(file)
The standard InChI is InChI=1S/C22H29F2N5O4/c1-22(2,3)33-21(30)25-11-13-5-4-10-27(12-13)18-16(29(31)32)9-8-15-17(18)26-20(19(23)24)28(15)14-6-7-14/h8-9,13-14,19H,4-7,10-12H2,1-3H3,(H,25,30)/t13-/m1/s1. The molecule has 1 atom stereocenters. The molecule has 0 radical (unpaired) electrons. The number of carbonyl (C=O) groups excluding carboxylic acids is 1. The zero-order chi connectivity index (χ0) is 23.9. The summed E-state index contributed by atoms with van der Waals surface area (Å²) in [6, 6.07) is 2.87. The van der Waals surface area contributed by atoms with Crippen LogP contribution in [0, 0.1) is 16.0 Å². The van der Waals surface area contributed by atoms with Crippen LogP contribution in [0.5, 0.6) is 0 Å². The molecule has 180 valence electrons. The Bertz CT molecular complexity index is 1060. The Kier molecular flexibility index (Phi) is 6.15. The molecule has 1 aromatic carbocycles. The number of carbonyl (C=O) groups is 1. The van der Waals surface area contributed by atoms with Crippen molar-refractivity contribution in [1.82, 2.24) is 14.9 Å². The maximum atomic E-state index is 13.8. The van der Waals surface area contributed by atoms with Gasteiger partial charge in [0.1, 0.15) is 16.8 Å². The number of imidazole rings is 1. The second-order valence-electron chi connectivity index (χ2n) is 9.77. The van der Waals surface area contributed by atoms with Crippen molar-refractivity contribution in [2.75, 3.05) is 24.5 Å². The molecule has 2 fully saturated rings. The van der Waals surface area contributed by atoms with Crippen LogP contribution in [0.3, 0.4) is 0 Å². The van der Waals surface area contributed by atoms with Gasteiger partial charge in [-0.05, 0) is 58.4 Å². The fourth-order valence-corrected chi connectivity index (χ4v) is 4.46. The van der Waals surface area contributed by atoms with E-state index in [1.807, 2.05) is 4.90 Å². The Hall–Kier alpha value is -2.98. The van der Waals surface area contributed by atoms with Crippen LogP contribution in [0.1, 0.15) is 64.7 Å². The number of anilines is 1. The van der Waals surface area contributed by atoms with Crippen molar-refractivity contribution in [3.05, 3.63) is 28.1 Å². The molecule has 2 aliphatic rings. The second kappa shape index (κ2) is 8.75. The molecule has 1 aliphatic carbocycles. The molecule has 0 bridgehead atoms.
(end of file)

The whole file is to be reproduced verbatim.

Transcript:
The standard InChI is InChI=1S/C22H29F2N5O4/c1-22(2,3)33-21(30)25-11-13-5-4-10-27(12-13)18-16(29(31)32)9-8-15-17(18)26-20(19(23)24)28(15)14-6-7-14/h8-9,13-14,19H,4-7,10-12H2,1-3H3,(H,25,30)/t13-/m1/s1. The molecule has 1 atom stereocenters. The molecule has 0 radical (unpaired) electrons. The number of carbonyl (C=O) groups excluding carboxylic acids is 1. The zero-order chi connectivity index (χ0) is 23.9. The summed E-state index contributed by atoms with van der Waals surface area (Å²) in [6, 6.07) is 2.87. The van der Waals surface area contributed by atoms with Crippen LogP contribution in [0, 0.1) is 16.0 Å². The van der Waals surface area contributed by atoms with Crippen LogP contribution in [0.5, 0.6) is 0 Å². The molecule has 180 valence electrons. The Bertz CT molecular complexity index is 1060. The Kier molecular flexibility index (Phi) is 6.15. The molecule has 1 aromatic carbocycles. The number of carbonyl (C=O) groups is 1. The van der Waals surface area contributed by atoms with Crippen molar-refractivity contribution in [1.82, 2.24) is 14.9 Å². The maximum atomic E-state index is 13.8. The van der Waals surface area contributed by atoms with Gasteiger partial charge in [0.1, 0.15) is 16.8 Å². The number of imidazole rings is 1. The second-order valence-electron chi connectivity index (χ2n) is 9.77. The van der Waals surface area contributed by atoms with Crippen molar-refractivity contribution in [2.75, 3.05) is 24.5 Å². The molecule has 2 fully saturated rings. The van der Waals surface area contributed by atoms with Crippen LogP contribution in [0.3, 0.4) is 0 Å². The van der Waals surface area contributed by atoms with Gasteiger partial charge in [-0.05, 0) is 58.4 Å². The fourth-order valence-corrected chi connectivity index (χ4v) is 4.46. The van der Waals surface area contributed by atoms with E-state index in [1.807, 2.05) is 4.90 Å². The Hall–Kier alpha value is -2.98. The van der Waals surface area contributed by atoms with Crippen LogP contribution in [0.1, 0.15) is 64.7 Å². The number of anilines is 1. The van der Waals surface area contributed by atoms with Crippen molar-refractivity contribution in [3.05, 3.63) is 28.1 Å². The molecule has 2 aliphatic rings. The second kappa shape index (κ2) is 8.75. The molecule has 1 aliphatic carbocycles. The molecule has 0 bridgehead atoms.